Supplies of medical oxygen are running low, but rights groups allege that key medical stocks are being directed to government supporters and military-run hospitals.

Watch video 02:14

Myanmar's oxygen supplies run dangerously low

"They have stopped distributing personal protection equipment and masks, and they will not let civilians who they suspect are supporting the democracy movement to be treated in hospitals, and they're arresting doctors who support the civil disobedience movement,'' said Yanghee Lee, the UN's former Myanmar human rights expert.

China is among those countries scrambling to contain the worst outbreak in months.

Health officials are blaming the infectious delta variant for the surge it is experiencing in infections.

"The main strain circulating at present is the delta variant, which poses an even greater challenge to virus prevention and control work," spokesperson for the National Health Commission (NHC) Mi Feng said at a press briefing.

China reported 328 infections in July, which almost equals the number of local cases from February to June.

Vietnam will be extending stricter measures on movement in Ho Chi Minh City's business district, along with 18 cities and provinces in the south of the country. The restrictions will be in place for another two weeks as it battles its worst outbreak.

Vietnam has largely managed to contain the virus since the pandemic began, but is now experiencing a surge in infections.

The country reported 8,624 new infections late on Saturday, with most of those cases picked up in the south.

North America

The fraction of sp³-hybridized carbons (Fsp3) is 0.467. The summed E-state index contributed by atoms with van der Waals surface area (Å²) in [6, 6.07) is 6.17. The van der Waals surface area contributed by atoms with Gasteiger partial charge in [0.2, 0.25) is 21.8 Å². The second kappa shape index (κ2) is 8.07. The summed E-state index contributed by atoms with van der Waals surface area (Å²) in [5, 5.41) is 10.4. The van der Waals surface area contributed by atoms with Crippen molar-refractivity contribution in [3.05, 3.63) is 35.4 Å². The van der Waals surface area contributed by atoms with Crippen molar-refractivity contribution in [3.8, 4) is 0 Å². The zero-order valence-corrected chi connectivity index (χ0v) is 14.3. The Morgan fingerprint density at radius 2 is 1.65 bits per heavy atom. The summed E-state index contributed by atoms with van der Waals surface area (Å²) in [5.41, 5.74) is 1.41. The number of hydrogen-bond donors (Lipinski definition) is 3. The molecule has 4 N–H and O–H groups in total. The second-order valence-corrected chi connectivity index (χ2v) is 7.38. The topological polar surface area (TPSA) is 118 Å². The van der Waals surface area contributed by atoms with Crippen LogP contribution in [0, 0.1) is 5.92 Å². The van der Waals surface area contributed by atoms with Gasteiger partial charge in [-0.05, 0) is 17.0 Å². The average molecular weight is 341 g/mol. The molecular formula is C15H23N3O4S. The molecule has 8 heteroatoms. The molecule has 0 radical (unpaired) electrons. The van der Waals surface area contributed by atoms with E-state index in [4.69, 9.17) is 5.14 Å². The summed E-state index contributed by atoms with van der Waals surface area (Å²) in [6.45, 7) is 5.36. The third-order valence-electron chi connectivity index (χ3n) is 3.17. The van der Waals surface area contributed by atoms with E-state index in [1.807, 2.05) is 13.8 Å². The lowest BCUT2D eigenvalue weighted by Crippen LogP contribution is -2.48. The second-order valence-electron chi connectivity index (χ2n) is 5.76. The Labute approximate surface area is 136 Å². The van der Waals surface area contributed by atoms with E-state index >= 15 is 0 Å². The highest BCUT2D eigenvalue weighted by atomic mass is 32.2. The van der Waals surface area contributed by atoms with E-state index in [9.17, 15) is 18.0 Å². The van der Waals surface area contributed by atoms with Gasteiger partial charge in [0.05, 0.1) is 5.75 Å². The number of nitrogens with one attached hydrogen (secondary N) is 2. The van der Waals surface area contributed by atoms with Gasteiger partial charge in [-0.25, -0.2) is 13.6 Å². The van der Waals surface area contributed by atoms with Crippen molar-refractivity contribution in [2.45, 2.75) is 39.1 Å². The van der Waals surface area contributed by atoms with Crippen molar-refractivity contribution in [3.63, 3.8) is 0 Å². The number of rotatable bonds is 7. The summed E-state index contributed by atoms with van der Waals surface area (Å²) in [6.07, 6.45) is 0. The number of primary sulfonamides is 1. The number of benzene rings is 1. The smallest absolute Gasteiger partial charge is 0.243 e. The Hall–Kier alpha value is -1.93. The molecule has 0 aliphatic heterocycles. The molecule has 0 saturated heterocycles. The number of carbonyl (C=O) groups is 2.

In the United States, The New York Times reported the US Centers for Disease Control and Prevention (CDC) believes the delta variant of the coronavirus to be as contagious as chickenpox and could cause severe illness.

The newspaper said it had obtained an internal CDC document which said the variant was also more likely to break through protections afforded by the vaccines.

But the data shows jabs are still highly effective in preventing serious illness, hospitalization and deaths.

Meanwhile, US regulators have moved to stop hundreds of thousands of unused COVID-19 doses from being thrown away. The Food and Drug Adminstration has sent a letter to single-shot jab maker Johnson & Johnson saying their vaccines remain safe and effective for at least six months if stored correctly.

Doses of the single-shot Johnson & Johnson coronavirus vaccine

US regulators have extended the expiry date of thousands of coronavirus shots

That means existing stocks will now expire in six weeks time as President Joe Biden urges more Americans to get vaccinated.

Late on Thursday, Biden also announced new rules that will force federal workers to get vaccinated. They will be asked to sign forms attesting they have taken both jabs. If not, they will be required to wear face masks and undergo weekly tests.